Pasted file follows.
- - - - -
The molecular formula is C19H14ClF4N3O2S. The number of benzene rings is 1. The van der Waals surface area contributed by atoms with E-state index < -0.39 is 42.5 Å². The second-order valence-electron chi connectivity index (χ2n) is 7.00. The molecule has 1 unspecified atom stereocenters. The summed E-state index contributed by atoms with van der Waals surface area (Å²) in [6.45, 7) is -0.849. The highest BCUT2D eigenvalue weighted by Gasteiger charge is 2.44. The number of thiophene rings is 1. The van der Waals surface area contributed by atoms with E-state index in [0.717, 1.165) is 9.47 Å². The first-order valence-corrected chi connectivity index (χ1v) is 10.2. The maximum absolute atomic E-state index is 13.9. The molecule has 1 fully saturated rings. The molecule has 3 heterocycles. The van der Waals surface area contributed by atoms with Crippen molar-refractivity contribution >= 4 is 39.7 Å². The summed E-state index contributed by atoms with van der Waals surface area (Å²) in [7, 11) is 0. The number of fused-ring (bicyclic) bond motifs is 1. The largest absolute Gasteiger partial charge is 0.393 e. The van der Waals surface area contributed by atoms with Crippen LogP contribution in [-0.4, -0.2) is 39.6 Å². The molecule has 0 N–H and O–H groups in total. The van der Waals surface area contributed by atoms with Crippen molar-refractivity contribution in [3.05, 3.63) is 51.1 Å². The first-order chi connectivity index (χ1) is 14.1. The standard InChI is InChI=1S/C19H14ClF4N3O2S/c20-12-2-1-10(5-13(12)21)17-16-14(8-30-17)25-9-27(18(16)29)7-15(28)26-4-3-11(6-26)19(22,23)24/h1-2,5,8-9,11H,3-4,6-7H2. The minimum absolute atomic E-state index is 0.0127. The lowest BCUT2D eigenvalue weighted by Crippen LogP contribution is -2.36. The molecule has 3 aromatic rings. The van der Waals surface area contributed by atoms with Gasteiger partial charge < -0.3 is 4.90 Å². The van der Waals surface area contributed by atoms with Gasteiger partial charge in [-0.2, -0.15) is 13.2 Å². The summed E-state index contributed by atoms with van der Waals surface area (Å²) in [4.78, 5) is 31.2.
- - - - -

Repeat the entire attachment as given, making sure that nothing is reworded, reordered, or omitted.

The molecular formula is C19H14ClF4N3O2S. The number of benzene rings is 1. The van der Waals surface area contributed by atoms with E-state index < -0.39 is 42.5 Å². The second-order valence-electron chi connectivity index (χ2n) is 7.00. The molecule has 1 unspecified atom stereocenters. The summed E-state index contributed by atoms with van der Waals surface area (Å²) in [6.45, 7) is -0.849. The highest BCUT2D eigenvalue weighted by Gasteiger charge is 2.44. The number of thiophene rings is 1. The van der Waals surface area contributed by atoms with E-state index in [0.717, 1.165) is 9.47 Å². The first-order valence-corrected chi connectivity index (χ1v) is 10.2. The maximum absolute atomic E-state index is 13.9. The molecule has 1 fully saturated rings. The molecule has 3 heterocycles. The van der Waals surface area contributed by atoms with Crippen molar-refractivity contribution >= 4 is 39.7 Å². The summed E-state index contributed by atoms with van der Waals surface area (Å²) in [7, 11) is 0. The number of fused-ring (bicyclic) bond motifs is 1. The largest absolute Gasteiger partial charge is 0.393 e. The van der Waals surface area contributed by atoms with Crippen LogP contribution in [-0.4, -0.2) is 39.6 Å². The molecule has 0 N–H and O–H groups in total. The van der Waals surface area contributed by atoms with Crippen molar-refractivity contribution in [3.05, 3.63) is 51.1 Å². The first-order chi connectivity index (χ1) is 14.1. The standard InChI is InChI=1S/C19H14ClF4N3O2S/c20-12-2-1-10(5-13(12)21)17-16-14(8-30-17)25-9-27(18(16)29)7-15(28)26-4-3-11(6-26)19(22,23)24/h1-2,5,8-9,11H,3-4,6-7H2. The minimum absolute atomic E-state index is 0.0127. The lowest BCUT2D eigenvalue weighted by Crippen LogP contribution is -2.36. The molecule has 3 aromatic rings. The van der Waals surface area contributed by atoms with Gasteiger partial charge < -0.3 is 4.90 Å². The van der Waals surface area contributed by atoms with Gasteiger partial charge in [-0.2, -0.15) is 13.2 Å². The summed E-state index contributed by atoms with van der Waals surface area (Å²) in [4.78, 5) is 31.2.